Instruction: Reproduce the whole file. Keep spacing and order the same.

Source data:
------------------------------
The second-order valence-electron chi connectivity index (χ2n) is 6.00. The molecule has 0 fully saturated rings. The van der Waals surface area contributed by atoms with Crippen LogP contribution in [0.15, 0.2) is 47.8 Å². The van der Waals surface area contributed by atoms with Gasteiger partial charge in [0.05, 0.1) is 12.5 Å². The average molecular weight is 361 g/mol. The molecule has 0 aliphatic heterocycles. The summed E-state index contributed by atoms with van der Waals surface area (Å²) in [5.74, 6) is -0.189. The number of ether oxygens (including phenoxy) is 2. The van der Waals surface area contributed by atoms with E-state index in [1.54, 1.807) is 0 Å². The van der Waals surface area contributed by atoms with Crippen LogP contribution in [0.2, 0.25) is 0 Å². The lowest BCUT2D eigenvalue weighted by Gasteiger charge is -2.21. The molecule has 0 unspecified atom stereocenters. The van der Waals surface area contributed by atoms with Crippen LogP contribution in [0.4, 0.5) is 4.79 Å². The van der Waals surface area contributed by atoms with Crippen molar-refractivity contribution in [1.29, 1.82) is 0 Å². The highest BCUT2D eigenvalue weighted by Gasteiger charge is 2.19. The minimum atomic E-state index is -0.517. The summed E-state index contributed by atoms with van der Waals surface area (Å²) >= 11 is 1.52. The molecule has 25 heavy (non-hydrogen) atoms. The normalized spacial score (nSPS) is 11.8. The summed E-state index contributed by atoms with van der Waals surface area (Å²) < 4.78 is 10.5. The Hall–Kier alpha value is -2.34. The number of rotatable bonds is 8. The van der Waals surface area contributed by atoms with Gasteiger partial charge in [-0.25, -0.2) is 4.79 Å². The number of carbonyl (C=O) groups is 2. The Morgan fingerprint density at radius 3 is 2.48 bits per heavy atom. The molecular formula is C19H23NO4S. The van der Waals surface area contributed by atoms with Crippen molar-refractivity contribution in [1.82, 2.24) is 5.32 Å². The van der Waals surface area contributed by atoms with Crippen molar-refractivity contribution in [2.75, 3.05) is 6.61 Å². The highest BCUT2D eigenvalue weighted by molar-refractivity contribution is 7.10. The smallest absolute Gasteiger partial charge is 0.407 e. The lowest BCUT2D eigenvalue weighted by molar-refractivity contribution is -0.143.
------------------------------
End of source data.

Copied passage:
The second-order valence-electron chi connectivity index (χ2n) is 6.00. The molecule has 0 fully saturated rings. The van der Waals surface area contributed by atoms with Crippen LogP contribution in [0.15, 0.2) is 47.8 Å². The van der Waals surface area contributed by atoms with Gasteiger partial charge in [0.05, 0.1) is 12.5 Å². The average molecular weight is 361 g/mol. The molecule has 0 aliphatic heterocycles. The summed E-state index contributed by atoms with van der Waals surface area (Å²) in [5.74, 6) is -0.189. The number of ether oxygens (including phenoxy) is 2. The van der Waals surface area contributed by atoms with E-state index in [1.54, 1.807) is 0 Å². The van der Waals surface area contributed by atoms with Crippen LogP contribution in [0.2, 0.25) is 0 Å². The lowest BCUT2D eigenvalue weighted by Gasteiger charge is -2.21. The molecule has 0 unspecified atom stereocenters. The van der Waals surface area contributed by atoms with Crippen LogP contribution in [0.4, 0.5) is 4.79 Å². The van der Waals surface area contributed by atoms with Crippen molar-refractivity contribution in [1.29, 1.82) is 0 Å². The highest BCUT2D eigenvalue weighted by Gasteiger charge is 2.19. The minimum atomic E-state index is -0.517. The summed E-state index contributed by atoms with van der Waals surface area (Å²) >= 11 is 1.52. The molecule has 25 heavy (non-hydrogen) atoms. The normalized spacial score (nSPS) is 11.8. The summed E-state index contributed by atoms with van der Waals surface area (Å²) < 4.78 is 10.5. The Hall–Kier alpha value is -2.34. The number of rotatable bonds is 8. The van der Waals surface area contributed by atoms with Gasteiger partial charge in [-0.25, -0.2) is 4.79 Å². The number of carbonyl (C=O) groups is 2. The Morgan fingerprint density at radius 3 is 2.48 bits per heavy atom. The molecular formula is C19H23NO4S. The van der Waals surface area contributed by atoms with Crippen molar-refractivity contribution in [1.82, 2.24) is 5.32 Å². The van der Waals surface area contributed by atoms with Crippen molar-refractivity contribution in [2.75, 3.05) is 6.61 Å². The highest BCUT2D eigenvalue weighted by molar-refractivity contribution is 7.10. The smallest absolute Gasteiger partial charge is 0.407 e. The lowest BCUT2D eigenvalue weighted by molar-refractivity contribution is -0.143.